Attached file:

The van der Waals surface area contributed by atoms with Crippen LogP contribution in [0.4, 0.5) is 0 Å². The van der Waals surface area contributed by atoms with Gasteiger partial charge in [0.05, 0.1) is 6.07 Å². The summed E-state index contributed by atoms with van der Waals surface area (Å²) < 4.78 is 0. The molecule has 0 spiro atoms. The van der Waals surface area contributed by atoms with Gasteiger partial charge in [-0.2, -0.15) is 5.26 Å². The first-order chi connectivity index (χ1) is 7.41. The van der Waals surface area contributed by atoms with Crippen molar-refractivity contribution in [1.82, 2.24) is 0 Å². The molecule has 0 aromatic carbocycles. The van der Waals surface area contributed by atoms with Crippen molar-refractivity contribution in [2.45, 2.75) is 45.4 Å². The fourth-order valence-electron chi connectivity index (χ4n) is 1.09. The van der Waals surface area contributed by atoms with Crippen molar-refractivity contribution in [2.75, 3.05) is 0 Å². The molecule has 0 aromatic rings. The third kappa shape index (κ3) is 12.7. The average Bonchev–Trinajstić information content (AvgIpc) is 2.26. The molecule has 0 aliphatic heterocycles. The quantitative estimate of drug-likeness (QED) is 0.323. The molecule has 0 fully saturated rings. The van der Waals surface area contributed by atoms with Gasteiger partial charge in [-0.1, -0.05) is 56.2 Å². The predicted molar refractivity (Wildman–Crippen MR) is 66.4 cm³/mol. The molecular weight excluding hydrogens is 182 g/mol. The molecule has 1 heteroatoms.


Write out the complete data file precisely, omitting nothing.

The van der Waals surface area contributed by atoms with Crippen LogP contribution in [0.4, 0.5) is 0 Å². The van der Waals surface area contributed by atoms with Gasteiger partial charge in [0.05, 0.1) is 6.07 Å². The summed E-state index contributed by atoms with van der Waals surface area (Å²) < 4.78 is 0. The molecule has 0 spiro atoms. The van der Waals surface area contributed by atoms with Gasteiger partial charge in [-0.2, -0.15) is 5.26 Å². The first-order chi connectivity index (χ1) is 7.41. The van der Waals surface area contributed by atoms with Crippen molar-refractivity contribution in [1.82, 2.24) is 0 Å². The molecule has 0 aromatic carbocycles. The van der Waals surface area contributed by atoms with Crippen molar-refractivity contribution in [2.45, 2.75) is 45.4 Å². The fourth-order valence-electron chi connectivity index (χ4n) is 1.09. The van der Waals surface area contributed by atoms with Crippen molar-refractivity contribution in [2.75, 3.05) is 0 Å². The molecule has 0 aromatic rings. The third kappa shape index (κ3) is 12.7. The average Bonchev–Trinajstić information content (AvgIpc) is 2.26. The molecule has 0 aliphatic heterocycles. The quantitative estimate of drug-likeness (QED) is 0.323. The molecule has 0 fully saturated rings. The van der Waals surface area contributed by atoms with Gasteiger partial charge in [-0.1, -0.05) is 56.2 Å². The predicted molar refractivity (Wildman–Crippen MR) is 66.4 cm³/mol. The molecular weight excluding hydrogens is 182 g/mol. The molecule has 1 heteroatoms.